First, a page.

So is cancer mostly 'bad luck' or not?
News reports that most cases of cancer are the result of bad luck dominated the headlines at the start of the year. But there has since been a lot of criticism of the reporting, and some of the science itself. So what should the reports have said?
Headline-writers and news bulletin editors around the world just couldn't get enough of a new study of cancer published on 2 January. "Two thirds of cancers are due to bad luck" reported one typical news story - and most other media outlets had similar headlines.
But there's been criticism of the way this statistic was reported, some of it directed at journalists, and some at the researchers themselves.
To understand the study, published in the journal Science, it helps to understand the scientific basics of cancer.
The disease occurs when cells in a specific part of the body begin to mutate and reproduce uncontrollably. The cancerous cells can invade and destroy surrounding tissues.
The researchers from Johns Hopkins School of Medicine in the US reported they had found a correlation between the number of cell divisions that take place in a given tissue and the likelihood that it would become cancerous. They looked at 31 tissue types (two common cancers, prostate and breast cancer, were not considered).
"Some tissues are fairly stable, so, for instance, muscle and brain tissue does not divide once it's done developing," explains P Z Myers, a biologist and associate professor at the University of Minnesota, Morris, in the US.
"So those tissues have a very low likelihood of coming down with cancer, whereas things like the lining of your intestine is constantly being regenerated and sloughed off and so those cells have a high proliferative output and they're much more likely to become cancerous."
The researchers weren't looking at what determines why some people get cancer and others don't. They were instead asking why some types of cancer are common and some are rare. Why lots of people get lung cancer, for example, but few people get leg cancer.
If you smoke, you greatly increase your chance of getting lung cancer, of course, and other behavioural and environmental factors are known to cause other types of cancer. But some people who don't smoke also get lung cancer and other behavioural, environmental and genetic factors do not account for all cases of cancer.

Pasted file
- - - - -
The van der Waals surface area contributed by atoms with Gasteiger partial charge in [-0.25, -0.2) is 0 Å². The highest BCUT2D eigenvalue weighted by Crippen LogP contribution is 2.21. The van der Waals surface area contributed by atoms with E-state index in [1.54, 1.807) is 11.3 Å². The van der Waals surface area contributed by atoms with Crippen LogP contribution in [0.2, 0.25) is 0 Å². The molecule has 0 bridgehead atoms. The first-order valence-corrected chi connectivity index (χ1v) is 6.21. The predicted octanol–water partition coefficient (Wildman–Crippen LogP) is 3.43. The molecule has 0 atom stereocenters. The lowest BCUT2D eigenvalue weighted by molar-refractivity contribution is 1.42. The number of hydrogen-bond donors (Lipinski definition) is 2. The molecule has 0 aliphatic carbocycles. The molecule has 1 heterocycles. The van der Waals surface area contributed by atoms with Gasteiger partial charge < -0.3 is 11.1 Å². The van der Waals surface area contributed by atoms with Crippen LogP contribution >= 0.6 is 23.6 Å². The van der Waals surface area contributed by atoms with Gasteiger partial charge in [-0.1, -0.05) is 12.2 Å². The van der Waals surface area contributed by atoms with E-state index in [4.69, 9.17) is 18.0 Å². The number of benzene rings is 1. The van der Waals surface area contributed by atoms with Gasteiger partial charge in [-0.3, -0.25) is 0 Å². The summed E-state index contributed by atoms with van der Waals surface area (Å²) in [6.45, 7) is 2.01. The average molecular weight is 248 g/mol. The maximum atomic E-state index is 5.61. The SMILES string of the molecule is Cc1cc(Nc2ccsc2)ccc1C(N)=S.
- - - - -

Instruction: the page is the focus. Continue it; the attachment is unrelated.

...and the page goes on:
So how much cancer is down to random cell division error?
The researchers say they've calculated that two thirds (65%) of "the differences in cancer risk among different tissues" is down to cell division gone wrong - "bad luck". Now many media reports have simply concluded that this means that two thirds of cancer cases are just the result of random haywire cell division. That's not correct.
But on the other hand, a lot of people aren't quite sure exactly what the researchers mean. Statistical and scientific experts who have been blogging about the misreading of the research don't all agree about what the 65% figure refers to.
The most likely explanation seems to be that the researchers were referring to the correlation between cell divisions in different types of tissue, and the tendency of those tissues to develop cancer.
If you imagine plotting a graph listing all these different types of cancer, with the frequency of cell divisions on one axis, and the frequency of cancer on the other axis. If the dots on the graph were scattered all over the place you would say that there was no correlation between cell division - what these researchers call "bad luck" - and cancer.
And if all the dots lined up perfectly, there would be a 100% correlation between cell division and cancer. And the answer the researchers have found seems to be somewhere in between: the dots on the graph line up pretty well, so the rate of cell division is about 65% correlated with the rate of cancer.
But if that's the correct reading of the research, several commentators have also complained about the research method.
The authors weren't able to give More or Less an interview, but they did say they are writing a technical paper to clarify their first paper.
So who is to blame for the confusing headlines? Prof George Davey-Smith, a clinical epidemiologist at Bristol University, argues that it's not the journalists on the mainstream newspapers, TV bulletins and news websites.
The headline of Science's own editorial, he points out, was "the bad luck of cancer". The subheading added: "Analysis suggests most cases can't be prevented." And this a conclusion, he says, that the data cannot support.
"In the press release [from the Johns Hopkins School of Medicine] the authors say they've come up with a method to quantify the contribution of these stochastic or chance factors, which their method doesn't," he adds.
"It's both in the journal and in the press release so it's just not fair to attribute the mis-reporting of this to journalists - they've just copied what's in the journal and in the press release."
In the end, the amount of media attention given to this study was not justified by the findings, Davey-Smith says.
"Explaining the difference in risk between the leg and the lung is of no interest to anyone and says nothing about the contribution of chance to cancers in the population. It's like getting two statistics, two estimates, that bear no relationship to each other and because you've got a number, applying that number to some other domain."
But while the headlines may have been misleading, and the study itself has some serious critics, the research does contain an important message for people who have cancer and lead a healthy lifestyle, according to P Z Myers.
"What's important about the study is that it does say that if you have cancer - and I think this is something people who have cancer would like to hear - it's not something you should blame yourself for."
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